This year’s Open Data Day and International Open Data Hackathon will take place on March 5, 2016.
What is ‘open data,’ you ask?
Open data is just that – open. It is copyright- and restriction-free data made available to all. Open data may come from government agencies, scientists and researchers, businesses, libraries, archives, or museums. Regardless of origin, all open data should have the following in common (from the California Open Data Handbook):
- It should be technically open: information must be available in a machine readable format.
- It should be legally open: information should be available for commercial and non-commercial use without restrictions.
In addition to being available in a machine readable format, open data should be available in a format pertinent and useful to its intended audience: bulk bins or downloads for academics, within an API for programmers, and searchable and usable online for the average citizen. Open data may take the form of government information (open government), scientific data (open science), economic data (open spending), or cultural, historical, and heritage information (open galleries, libraries, archives, and museums)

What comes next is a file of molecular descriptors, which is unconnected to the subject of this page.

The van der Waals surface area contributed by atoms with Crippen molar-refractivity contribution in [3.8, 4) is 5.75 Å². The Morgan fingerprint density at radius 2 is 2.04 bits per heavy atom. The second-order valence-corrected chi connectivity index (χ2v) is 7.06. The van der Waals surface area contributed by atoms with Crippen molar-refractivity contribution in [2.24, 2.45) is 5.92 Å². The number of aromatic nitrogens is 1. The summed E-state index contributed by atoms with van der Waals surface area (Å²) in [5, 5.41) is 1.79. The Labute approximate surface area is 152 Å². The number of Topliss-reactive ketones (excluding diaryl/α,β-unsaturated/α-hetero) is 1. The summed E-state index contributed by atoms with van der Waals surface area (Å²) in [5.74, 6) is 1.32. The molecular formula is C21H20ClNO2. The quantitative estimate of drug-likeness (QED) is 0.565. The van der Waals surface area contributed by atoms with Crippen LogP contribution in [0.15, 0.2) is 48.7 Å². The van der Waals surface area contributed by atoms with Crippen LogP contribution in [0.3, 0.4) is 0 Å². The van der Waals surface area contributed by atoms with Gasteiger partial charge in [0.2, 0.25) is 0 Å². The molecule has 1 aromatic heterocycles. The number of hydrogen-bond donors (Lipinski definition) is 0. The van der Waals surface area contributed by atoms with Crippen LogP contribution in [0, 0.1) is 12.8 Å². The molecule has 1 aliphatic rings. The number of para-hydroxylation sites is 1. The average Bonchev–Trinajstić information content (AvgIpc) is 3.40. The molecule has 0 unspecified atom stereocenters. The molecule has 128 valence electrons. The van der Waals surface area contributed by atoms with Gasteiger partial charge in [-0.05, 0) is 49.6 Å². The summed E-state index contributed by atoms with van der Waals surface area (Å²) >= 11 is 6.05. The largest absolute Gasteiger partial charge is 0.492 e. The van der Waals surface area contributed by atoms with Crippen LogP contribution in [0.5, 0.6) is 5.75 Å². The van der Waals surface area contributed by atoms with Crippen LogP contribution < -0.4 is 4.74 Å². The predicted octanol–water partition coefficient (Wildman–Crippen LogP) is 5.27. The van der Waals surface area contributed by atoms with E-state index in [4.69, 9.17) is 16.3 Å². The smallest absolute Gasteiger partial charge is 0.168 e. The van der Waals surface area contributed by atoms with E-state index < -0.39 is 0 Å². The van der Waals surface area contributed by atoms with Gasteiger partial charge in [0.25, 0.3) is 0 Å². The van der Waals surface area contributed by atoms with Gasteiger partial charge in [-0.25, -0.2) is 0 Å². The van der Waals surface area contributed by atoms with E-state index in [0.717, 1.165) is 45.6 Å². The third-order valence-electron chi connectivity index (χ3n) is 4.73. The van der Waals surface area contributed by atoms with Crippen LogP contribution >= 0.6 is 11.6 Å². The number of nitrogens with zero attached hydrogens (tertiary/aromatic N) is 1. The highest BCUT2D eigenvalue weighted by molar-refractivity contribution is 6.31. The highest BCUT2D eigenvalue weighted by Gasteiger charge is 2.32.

Why should I care?
Open Data is vital to a free and open society. Benefits of open data include: better policy assessment, more efficient government, more insights into programs and initiatives, more citizen participation, and benefits to businesses and organizations that use open data.
How can I learn more?
To learn more about open data and how you can contribute to the movement, check out these resources: